She’s going to be great.

11 Comments

  1. Awesome post! You need to be an “attached” professional when working with a person living with dementia. In the words of David Sheard, “Feelings matter most in dementia care”. The centre of the Kitwood Flower is Love, and one of the petals is Attachment. You can’t meet the 6 psychological needs of a person living with dementia by being a “detached” professional. This student is going to be great. I hope she becomes a Gerontology major.

    Like

  2. Having a loved one with dementia living in a care facility is difficult enough, but couple it with COVID and it becomes far more cruel. Bad enough that the loved one will ultimately be unable to recognize their family/friends, but not being able to see/talk to them anymore would, IMHO, hastens the time when this happens. COVID is cheating all of us in different ways, but for some, the loss is greater.

    Like

  3. I’m with you, Elaine. If you don’t have a degree of attachment, then you don’t really care. Of course personal boundaries need to be maintained for the carers’ own self care. I was a clinical psychologist before retirement, and a nurse when I was much much younger, so I get it.

    As for your student, please God she goes into gerontology – we need people like her, she sounds great.

    Like

  4. I have been a nurse looking after people with dementia, a social worker in older people’s care and cared for my parents. Now I have dementia myself and have run my own young onset support group. I think it’s essential to become involved as this means you care about a fellow human being.

    Liked by 1 person

  5. For sure, I’m praying every single day that someone in the care home is attached to my spouse, that someone’s attention warms her spirit, that someone gets her sense of humor, that someone CARES for her – now that I can’t.
    There’s no way to know – which is very weird.
    There’s a related problem that I’d love to see more discussion on: When the doors closed at the beginning of Covid, my 3-4 visits every other day suddenly stopped. Those visits were filled with activities – going out to lunch, out for a drive, participating in Bingo and art classes at the residence, etc. – because conversation was nearly impossible.
    Covid restrictions initially allowed only brief phone calls – well, we had very seldom talked on the phone in all our 25 years, and when I tried it she became upset and confused. Later, video chat was allowed for short periods every other week, but she’d never been able to deal with it even with family overseas, so that wasn’t a good option either.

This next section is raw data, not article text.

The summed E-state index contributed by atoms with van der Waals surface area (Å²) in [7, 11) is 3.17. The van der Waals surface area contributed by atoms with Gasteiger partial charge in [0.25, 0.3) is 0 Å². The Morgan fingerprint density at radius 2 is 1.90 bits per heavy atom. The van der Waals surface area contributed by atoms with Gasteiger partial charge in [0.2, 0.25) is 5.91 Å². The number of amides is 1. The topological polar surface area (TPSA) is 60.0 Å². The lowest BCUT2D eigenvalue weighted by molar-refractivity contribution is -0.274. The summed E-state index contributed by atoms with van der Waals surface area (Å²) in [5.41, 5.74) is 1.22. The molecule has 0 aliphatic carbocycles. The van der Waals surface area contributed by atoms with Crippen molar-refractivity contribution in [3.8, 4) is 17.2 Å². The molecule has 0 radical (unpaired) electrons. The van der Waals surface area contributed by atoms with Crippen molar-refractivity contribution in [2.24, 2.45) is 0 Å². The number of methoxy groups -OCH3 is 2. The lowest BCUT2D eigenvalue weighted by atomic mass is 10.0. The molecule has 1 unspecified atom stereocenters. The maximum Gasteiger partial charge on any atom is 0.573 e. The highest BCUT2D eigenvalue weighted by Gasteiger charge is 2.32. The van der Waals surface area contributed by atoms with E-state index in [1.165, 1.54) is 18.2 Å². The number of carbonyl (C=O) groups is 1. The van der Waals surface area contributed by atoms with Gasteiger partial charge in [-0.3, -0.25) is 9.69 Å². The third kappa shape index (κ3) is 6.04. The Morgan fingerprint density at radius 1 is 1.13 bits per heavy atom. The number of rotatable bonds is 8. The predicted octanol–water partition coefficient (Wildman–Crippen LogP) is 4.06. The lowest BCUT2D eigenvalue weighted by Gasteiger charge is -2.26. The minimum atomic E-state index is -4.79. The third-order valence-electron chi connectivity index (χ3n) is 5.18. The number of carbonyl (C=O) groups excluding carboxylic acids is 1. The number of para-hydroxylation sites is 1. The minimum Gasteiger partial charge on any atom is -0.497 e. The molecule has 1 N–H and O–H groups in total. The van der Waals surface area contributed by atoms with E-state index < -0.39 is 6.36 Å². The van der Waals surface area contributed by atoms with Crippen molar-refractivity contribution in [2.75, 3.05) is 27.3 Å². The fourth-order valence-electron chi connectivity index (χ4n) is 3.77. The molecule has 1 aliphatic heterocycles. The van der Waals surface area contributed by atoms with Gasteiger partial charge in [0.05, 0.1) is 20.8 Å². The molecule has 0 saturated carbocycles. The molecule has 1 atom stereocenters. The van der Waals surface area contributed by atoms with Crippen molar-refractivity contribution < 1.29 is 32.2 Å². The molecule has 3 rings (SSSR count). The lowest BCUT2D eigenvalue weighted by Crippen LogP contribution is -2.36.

It turns out that our lively, action-filled visiting style worked because it allowed us to be close, in the car, at the table, during a walk, etc, which was really the only thing getting through. It also lifted the need for much conversation, which was harder and harder for either of us to sustain or respond to.
    I can’t imagine how 20 minutes every 2 weeks, gowned and masked, across a large table, would allow for anything but waking up her very vague memory of who I am and our life together, only to have to say goodbye, I can’t hug you, and disappear for another eternity.
    So, I haven’t had direct contact in months. It tears me up inside, even though I think it’s the better option. I’d appreciate hearing more about this dilemma, if you are interested in writing about it.
    Thanks, and welcome back!

    Liked by 1 person

Leave a Reply to tehachap Cancel reply

Please log in using one of these methods to post your comment:

WordPress.com Logo

You are commenting using your WordPress.com account. Log Out /  Change )

Google photo

You are commenting using your Google account. Log Out /  Change )

Twitter picture

You are commenting using your Twitter account. Log Out /  Change )

Facebook photo

You are commenting using your Facebook account. Log Out /  Change )

Connecting to %s